Fashion vs. Tech: A Conversation With Fashion Marketing Professor Jinah Oh
While the adage “the customer is never wrong” may seem worn, School of Fashion fashion marketing professor Jinah Oh shares why it’s still as relevant as ever. Recently back from hosting a two day lecture and workshop at the prestigious Seoul National University College of Engineering, Oh explained her philosophy on: consumer trends, the rising Korean fashion market, the marriage of tech and fashion and the upside to being a fashion student in San Francisco.
Malcolm Thomas: Can you tell me a little bit about the lecture and workshop you attended at Seoul National University?
Jinah Oh: Seoul National University is a university like Stanford or Harvard. It’s a traditional university. The engineering school over there is a very prominent engineering school in Korea. There was a visiting professor from Stanford who was in Palo Alto. He was involved in a start-up with [some] of his students. (I’m involved with a lot of fashion tech start ups). I was introduced as a mentor for this start-up team to help them understand the U.S. market and the U.S. consumer. So, we worked together last year for about six months and the professor realized how important understanding the market was. For engineers it was a strange concept- they are always so focused on the product and the technology. They don’t really care about the market needs or the market demands. He wanted his students to be able to understand the different markets. So, when he went back to Korea he created a special course, it was not a core course but it was open to all engineering students. When I was there we had approximately 35 to 36 students. The course was called ” Innovative Engineering Design”. I did two full days of workshops and lectures about customer driven design. My main message was: the users are not engineers. We don’t care how complicated this process is. For us, it’s can we use it? Is it useful?
MT: Can you break down your time there?
JO: The first day I had the lecture, me and a UX (User Experience) designer went together. The first day we focused on the concept. Who is the customer? What kinds of things do you need to know about the customer? The second day was a workshop. They divided into teams and started working on a product. They had to identify some customer issues and customer problems and based on their observations and research they had to think about what kind of product they could make.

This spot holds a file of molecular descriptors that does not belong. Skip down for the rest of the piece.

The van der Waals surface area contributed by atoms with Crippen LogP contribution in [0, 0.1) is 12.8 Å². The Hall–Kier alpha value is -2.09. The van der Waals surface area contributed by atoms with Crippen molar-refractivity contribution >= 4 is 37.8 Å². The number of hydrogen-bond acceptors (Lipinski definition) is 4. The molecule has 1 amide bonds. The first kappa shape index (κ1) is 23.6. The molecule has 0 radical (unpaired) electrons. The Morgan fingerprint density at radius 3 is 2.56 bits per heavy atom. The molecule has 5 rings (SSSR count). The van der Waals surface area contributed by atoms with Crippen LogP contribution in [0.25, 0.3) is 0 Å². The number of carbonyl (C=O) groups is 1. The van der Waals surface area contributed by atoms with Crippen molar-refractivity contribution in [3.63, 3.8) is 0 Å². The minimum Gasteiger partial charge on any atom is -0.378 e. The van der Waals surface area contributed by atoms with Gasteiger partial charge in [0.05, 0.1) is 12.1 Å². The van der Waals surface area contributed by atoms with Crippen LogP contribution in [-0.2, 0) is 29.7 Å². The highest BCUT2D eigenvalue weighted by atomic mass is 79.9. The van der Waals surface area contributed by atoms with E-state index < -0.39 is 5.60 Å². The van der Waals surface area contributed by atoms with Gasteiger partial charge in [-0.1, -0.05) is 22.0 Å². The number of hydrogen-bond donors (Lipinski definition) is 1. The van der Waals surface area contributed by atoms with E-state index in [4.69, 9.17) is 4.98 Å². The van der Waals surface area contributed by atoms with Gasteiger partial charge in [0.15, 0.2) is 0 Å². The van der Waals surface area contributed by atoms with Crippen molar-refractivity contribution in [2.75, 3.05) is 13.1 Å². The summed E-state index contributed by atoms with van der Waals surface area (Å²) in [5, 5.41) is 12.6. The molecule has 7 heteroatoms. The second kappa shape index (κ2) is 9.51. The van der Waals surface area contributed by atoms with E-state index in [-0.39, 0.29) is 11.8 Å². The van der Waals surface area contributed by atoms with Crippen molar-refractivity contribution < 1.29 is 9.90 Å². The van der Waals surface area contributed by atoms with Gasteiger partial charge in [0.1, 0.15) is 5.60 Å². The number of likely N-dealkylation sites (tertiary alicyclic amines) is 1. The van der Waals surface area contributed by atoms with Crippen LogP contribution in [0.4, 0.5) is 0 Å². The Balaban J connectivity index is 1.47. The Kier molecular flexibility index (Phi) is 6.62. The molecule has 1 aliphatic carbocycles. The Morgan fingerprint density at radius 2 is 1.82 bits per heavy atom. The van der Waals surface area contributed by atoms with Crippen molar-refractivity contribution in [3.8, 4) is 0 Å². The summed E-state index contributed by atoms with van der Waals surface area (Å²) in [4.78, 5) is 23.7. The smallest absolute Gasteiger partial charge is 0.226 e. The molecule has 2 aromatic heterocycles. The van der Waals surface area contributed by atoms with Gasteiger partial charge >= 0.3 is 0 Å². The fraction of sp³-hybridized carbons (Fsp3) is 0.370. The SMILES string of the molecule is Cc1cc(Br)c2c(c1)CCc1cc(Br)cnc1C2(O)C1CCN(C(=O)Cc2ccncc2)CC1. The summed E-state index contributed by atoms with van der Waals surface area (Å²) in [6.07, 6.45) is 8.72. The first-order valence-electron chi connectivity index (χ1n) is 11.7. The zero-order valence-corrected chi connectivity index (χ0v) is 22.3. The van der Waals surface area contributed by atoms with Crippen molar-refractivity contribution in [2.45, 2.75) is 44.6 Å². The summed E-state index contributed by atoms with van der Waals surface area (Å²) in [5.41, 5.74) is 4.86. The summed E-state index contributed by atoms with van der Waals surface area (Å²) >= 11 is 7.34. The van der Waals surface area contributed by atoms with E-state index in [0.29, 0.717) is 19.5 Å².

MT: What is the key information that fashion students and fashion professionals can take away from this?
JO: The last day when I asked the group about anything they learned or anything they’re still not sure about, one of the girls asked the question: “But I don’t know everything, how can I do this? How can I create a product the customer needs if I don’t know everything?” What I said is something that applies to any field, not just fashion: you work as a team. A team is really important. Especially today, there’re so many things you need to know, not just good design, but where you’re going to produce. Are you going to produce in Thailand, or are you going to produce in China or Mexico? Not everyone knows everything. So, working with a team is really critical wherever you are. Secondly, a good design doesn’t necessarily mean a product will be sold. It’s about no matter what you make understanding what a customer wants and needs. Customer focus, working as a team and [having an understanding] of many different areas are two things that I think are important.
MT: Being Korean yourself, how would you compare the Korean fashion industry to the rest of the industry? What do you think that people living in other parts of the world could learn from the South Korean fashion market?
JO: The Korean market cares about quality. Quality is really important. The U.S. market is more individualistic. I think it’s changing a little bit because nowadays if a celebrity wears something everybody tries to wear similar things. That was really strong in Korea, historically, that group mentality. They care about quality and the influence of certain trends are really huge. They [share] a less individualistic aesthetic but they’re very well informed about fashion. If I go back to Korea, nowadays, I don’t even know some of the brands that they carry in the department stores. That kind of knowledge about fashion in a small country like Korea is amazing.
MT: Is there anything else you’d like to add?
JO: It is really interesting to me to work with other people. When I show [people] what’s happening in the fashion world with the combination of tech like the Burberry hologram show in Beijing… it happened a while ago, but it still wows people in other industries. I think it is interesting to see how other areas actually merge with each other. It’s not just fashion people working with fashion people [anymore]. Opening Ceremony is working with Intel to make a wearable.
MT: Yeah, that watch.
JO: The previous president of Burberry now works at Apple. I think that is very “happening” concept. Most of the people who work in start-ups that I meet here, they’re somehow involved in the fashion industry, but they’re mostly not from fashion. They’re MBA graduates, they’re engineers. Fashion companies are not run by fashion people anymore.
MT: Fashion and tech are synonymous now.
JO: Yeah. Exactly. It’s a great opportunity for our students also. They don’t have to work for a traditional fashion company only. There are so many opportunities, especially in San Francisco.